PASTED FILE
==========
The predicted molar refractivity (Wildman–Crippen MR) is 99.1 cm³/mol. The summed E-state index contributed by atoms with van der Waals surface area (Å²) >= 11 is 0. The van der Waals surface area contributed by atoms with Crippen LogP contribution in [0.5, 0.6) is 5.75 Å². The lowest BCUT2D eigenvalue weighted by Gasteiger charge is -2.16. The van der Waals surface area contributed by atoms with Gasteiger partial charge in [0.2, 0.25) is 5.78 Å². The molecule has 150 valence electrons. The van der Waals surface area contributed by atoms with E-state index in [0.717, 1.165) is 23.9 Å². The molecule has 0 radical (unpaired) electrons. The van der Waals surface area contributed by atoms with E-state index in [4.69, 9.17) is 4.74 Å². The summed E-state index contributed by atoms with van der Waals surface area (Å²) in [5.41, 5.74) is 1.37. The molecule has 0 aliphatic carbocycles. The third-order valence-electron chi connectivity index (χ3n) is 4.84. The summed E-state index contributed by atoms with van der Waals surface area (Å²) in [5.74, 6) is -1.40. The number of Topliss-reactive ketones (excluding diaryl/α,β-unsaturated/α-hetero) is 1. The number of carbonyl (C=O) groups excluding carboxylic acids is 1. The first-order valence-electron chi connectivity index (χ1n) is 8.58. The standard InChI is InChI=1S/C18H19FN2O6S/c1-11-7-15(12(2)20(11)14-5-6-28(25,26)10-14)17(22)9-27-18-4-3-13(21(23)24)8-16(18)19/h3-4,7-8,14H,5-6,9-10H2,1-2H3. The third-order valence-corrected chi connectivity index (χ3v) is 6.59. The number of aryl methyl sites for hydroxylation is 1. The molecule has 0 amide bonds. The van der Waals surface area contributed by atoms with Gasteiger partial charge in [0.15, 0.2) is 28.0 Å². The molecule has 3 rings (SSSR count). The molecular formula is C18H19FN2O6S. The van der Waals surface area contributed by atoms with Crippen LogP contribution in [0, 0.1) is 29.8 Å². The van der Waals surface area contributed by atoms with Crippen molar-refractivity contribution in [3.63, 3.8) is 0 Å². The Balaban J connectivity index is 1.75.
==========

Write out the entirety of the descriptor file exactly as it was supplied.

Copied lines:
The predicted molar refractivity (Wildman–Crippen MR) is 99.1 cm³/mol. The summed E-state index contributed by atoms with van der Waals surface area (Å²) >= 11 is 0. The van der Waals surface area contributed by atoms with Crippen LogP contribution in [0.5, 0.6) is 5.75 Å². The lowest BCUT2D eigenvalue weighted by Gasteiger charge is -2.16. The van der Waals surface area contributed by atoms with Gasteiger partial charge in [0.2, 0.25) is 5.78 Å². The molecule has 150 valence electrons. The van der Waals surface area contributed by atoms with E-state index in [0.717, 1.165) is 23.9 Å². The molecule has 0 radical (unpaired) electrons. The van der Waals surface area contributed by atoms with E-state index in [4.69, 9.17) is 4.74 Å². The summed E-state index contributed by atoms with van der Waals surface area (Å²) in [5.41, 5.74) is 1.37. The molecule has 0 aliphatic carbocycles. The third-order valence-electron chi connectivity index (χ3n) is 4.84. The summed E-state index contributed by atoms with van der Waals surface area (Å²) in [5.74, 6) is -1.40. The number of Topliss-reactive ketones (excluding diaryl/α,β-unsaturated/α-hetero) is 1. The number of carbonyl (C=O) groups excluding carboxylic acids is 1. The first-order valence-electron chi connectivity index (χ1n) is 8.58. The standard InChI is InChI=1S/C18H19FN2O6S/c1-11-7-15(12(2)20(11)14-5-6-28(25,26)10-14)17(22)9-27-18-4-3-13(21(23)24)8-16(18)19/h3-4,7-8,14H,5-6,9-10H2,1-2H3. The third-order valence-corrected chi connectivity index (χ3v) is 6.59. The number of aryl methyl sites for hydroxylation is 1. The molecule has 0 amide bonds. The van der Waals surface area contributed by atoms with Gasteiger partial charge in [0.15, 0.2) is 28.0 Å². The molecule has 3 rings (SSSR count). The molecular formula is C18H19FN2O6S. The van der Waals surface area contributed by atoms with Crippen LogP contribution in [0, 0.1) is 29.8 Å². The van der Waals surface area contributed by atoms with Crippen molar-refractivity contribution in [3.63, 3.8) is 0 Å². The Balaban J connectivity index is 1.75.